Twitter said Tuesday it would not recommend Russian government accounts to users as part of a rule change restricting access to the open Internet and affecting accounts operated by states involved in armed interstate conflicts.
The social media agency also said it would now have to remove posts depicting prisoners of war posted by government or state-affiliated media accounts. The Ukrainian government has posted content featuring prisoners of war on social media in recent weeks.
Russia has been battling major technology companies to control the flow of information since the February 24 invasion of Ukraine. The Kremlin has called the move a “special military operation” in Ukraine Moscow has slowed down its services, blocked access to Twitter and banned Meter Facebook and Instagram.
Twitter said in a blog post, “When a government blocks or restricts access to online services in their state, reduces the public’s voice and ability to access information freely, but continues to use online services for their own communication, a serious data imbalance is created.” , “Twitter said in a blog post. Post
The agency said that its new policy of not expanding accounts would apply to whether Twitter itself had been blocked and that it would first apply the policy to Russian government accounts.
It said that under the new rules it would not extend or recommend users’ home timelines or media accounts authorized by the Russian government or the state, including search or discovery functions. A spokesman said it would affect more than 300 Russian government accounts.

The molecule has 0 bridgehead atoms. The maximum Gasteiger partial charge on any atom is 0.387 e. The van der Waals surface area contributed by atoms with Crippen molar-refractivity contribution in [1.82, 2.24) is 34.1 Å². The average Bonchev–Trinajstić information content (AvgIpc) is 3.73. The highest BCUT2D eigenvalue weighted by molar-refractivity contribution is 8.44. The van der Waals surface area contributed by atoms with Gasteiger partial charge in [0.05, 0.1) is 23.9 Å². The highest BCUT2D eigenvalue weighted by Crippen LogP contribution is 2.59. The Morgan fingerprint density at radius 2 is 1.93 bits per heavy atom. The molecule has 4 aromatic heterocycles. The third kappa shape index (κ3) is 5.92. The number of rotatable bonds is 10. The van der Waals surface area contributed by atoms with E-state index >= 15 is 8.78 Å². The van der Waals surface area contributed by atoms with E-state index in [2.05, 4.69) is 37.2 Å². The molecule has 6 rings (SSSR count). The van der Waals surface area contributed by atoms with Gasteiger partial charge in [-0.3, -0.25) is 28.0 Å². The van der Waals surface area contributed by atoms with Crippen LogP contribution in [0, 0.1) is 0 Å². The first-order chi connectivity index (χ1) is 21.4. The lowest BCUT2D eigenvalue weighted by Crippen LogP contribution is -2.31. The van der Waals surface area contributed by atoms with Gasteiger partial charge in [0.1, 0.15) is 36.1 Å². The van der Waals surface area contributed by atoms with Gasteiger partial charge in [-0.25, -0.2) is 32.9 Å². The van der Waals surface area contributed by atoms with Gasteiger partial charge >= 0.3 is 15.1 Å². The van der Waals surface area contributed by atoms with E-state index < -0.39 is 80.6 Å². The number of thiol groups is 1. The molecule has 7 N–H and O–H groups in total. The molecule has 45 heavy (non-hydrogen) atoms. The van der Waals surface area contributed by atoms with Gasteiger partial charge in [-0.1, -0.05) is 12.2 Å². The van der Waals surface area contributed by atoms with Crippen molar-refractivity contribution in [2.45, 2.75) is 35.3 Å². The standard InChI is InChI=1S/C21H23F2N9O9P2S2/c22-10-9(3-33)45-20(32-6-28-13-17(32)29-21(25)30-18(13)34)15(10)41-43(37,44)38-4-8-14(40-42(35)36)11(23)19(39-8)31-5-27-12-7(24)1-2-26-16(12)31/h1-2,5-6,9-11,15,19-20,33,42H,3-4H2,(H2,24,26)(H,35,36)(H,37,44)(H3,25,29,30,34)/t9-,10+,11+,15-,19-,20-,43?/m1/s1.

The agency added that the government or state-approved media accounts would be required to remove any media outlets that feature any media outlets featuring prisoners of war. It said where there was a “necessary public interest” in accessing the content, such as for evidentiary purposes, it would instead add a warning to tweets.
During the conflict, the Ukrainian government’s social media accounts posted videos showing Russian prisoners of war answering questions or making home phone calls. When asked about the posts in a call to reporters, Joel Roth, head of Twitter’s site Integrity, said such tweets would be subject to the new rules, but that the policy would not apply in the first place.
“We do not want Twitter to be used by state actors to violate international humanitarian law, and to the best of our ability, we want to discourage governments from engaging in such behavior,” Roth said, citing the Geneva Convention. Protects prisoners of war against.
Twitter also said it would need to remove any user-posted tweets, including prisoner-of-war content shared with offensive intent.
Thomson Reuters 2022